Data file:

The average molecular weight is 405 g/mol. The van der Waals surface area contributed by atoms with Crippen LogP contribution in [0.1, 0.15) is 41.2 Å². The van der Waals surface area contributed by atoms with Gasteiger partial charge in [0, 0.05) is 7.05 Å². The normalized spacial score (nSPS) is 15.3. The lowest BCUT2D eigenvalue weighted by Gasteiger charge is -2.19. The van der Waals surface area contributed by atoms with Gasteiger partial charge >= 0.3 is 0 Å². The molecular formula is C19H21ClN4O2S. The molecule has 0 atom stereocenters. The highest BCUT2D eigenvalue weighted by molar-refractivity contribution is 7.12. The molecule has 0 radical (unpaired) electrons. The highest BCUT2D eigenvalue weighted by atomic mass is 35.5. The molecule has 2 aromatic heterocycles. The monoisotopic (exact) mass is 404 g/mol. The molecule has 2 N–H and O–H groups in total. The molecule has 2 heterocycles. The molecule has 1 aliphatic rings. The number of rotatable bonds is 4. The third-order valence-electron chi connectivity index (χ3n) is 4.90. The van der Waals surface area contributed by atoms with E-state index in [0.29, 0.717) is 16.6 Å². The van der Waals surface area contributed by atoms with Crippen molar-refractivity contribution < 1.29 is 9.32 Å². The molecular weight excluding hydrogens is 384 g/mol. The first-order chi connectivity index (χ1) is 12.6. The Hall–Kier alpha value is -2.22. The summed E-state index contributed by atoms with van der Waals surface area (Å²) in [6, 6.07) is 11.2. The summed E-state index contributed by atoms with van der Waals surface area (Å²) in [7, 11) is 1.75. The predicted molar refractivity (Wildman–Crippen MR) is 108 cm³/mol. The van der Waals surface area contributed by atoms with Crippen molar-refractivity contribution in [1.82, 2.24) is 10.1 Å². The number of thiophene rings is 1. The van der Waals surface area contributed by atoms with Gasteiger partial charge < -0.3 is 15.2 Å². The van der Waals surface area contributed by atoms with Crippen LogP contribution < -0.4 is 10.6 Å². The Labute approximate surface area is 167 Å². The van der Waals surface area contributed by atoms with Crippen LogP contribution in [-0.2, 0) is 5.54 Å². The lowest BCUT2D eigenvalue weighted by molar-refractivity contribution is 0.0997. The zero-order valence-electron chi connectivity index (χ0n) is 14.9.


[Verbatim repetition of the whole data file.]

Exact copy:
The average molecular weight is 405 g/mol. The van der Waals surface area contributed by atoms with Crippen LogP contribution in [0.1, 0.15) is 41.2 Å². The van der Waals surface area contributed by atoms with Gasteiger partial charge in [0, 0.05) is 7.05 Å². The normalized spacial score (nSPS) is 15.3. The lowest BCUT2D eigenvalue weighted by Gasteiger charge is -2.19. The van der Waals surface area contributed by atoms with Gasteiger partial charge >= 0.3 is 0 Å². The molecular formula is C19H21ClN4O2S. The molecule has 0 atom stereocenters. The highest BCUT2D eigenvalue weighted by molar-refractivity contribution is 7.12. The molecule has 0 radical (unpaired) electrons. The highest BCUT2D eigenvalue weighted by atomic mass is 35.5. The molecule has 2 aromatic heterocycles. The monoisotopic (exact) mass is 404 g/mol. The molecule has 2 N–H and O–H groups in total. The molecule has 2 heterocycles. The molecule has 1 aliphatic rings. The number of rotatable bonds is 4. The third-order valence-electron chi connectivity index (χ3n) is 4.90. The van der Waals surface area contributed by atoms with E-state index in [0.29, 0.717) is 16.6 Å². The van der Waals surface area contributed by atoms with Crippen molar-refractivity contribution < 1.29 is 9.32 Å². The molecular weight excluding hydrogens is 384 g/mol. The first-order chi connectivity index (χ1) is 12.6. The Hall–Kier alpha value is -2.22. The summed E-state index contributed by atoms with van der Waals surface area (Å²) in [6, 6.07) is 11.2. The summed E-state index contributed by atoms with van der Waals surface area (Å²) in [7, 11) is 1.75. The predicted molar refractivity (Wildman–Crippen MR) is 108 cm³/mol. The van der Waals surface area contributed by atoms with Crippen molar-refractivity contribution in [1.82, 2.24) is 10.1 Å². The number of thiophene rings is 1. The van der Waals surface area contributed by atoms with Gasteiger partial charge < -0.3 is 15.2 Å². The van der Waals surface area contributed by atoms with Crippen LogP contribution < -0.4 is 10.6 Å². The Labute approximate surface area is 167 Å². The van der Waals surface area contributed by atoms with Crippen LogP contribution in [-0.2, 0) is 5.54 Å². The lowest BCUT2D eigenvalue weighted by molar-refractivity contribution is 0.0997. The zero-order valence-electron chi connectivity index (χ0n) is 14.9.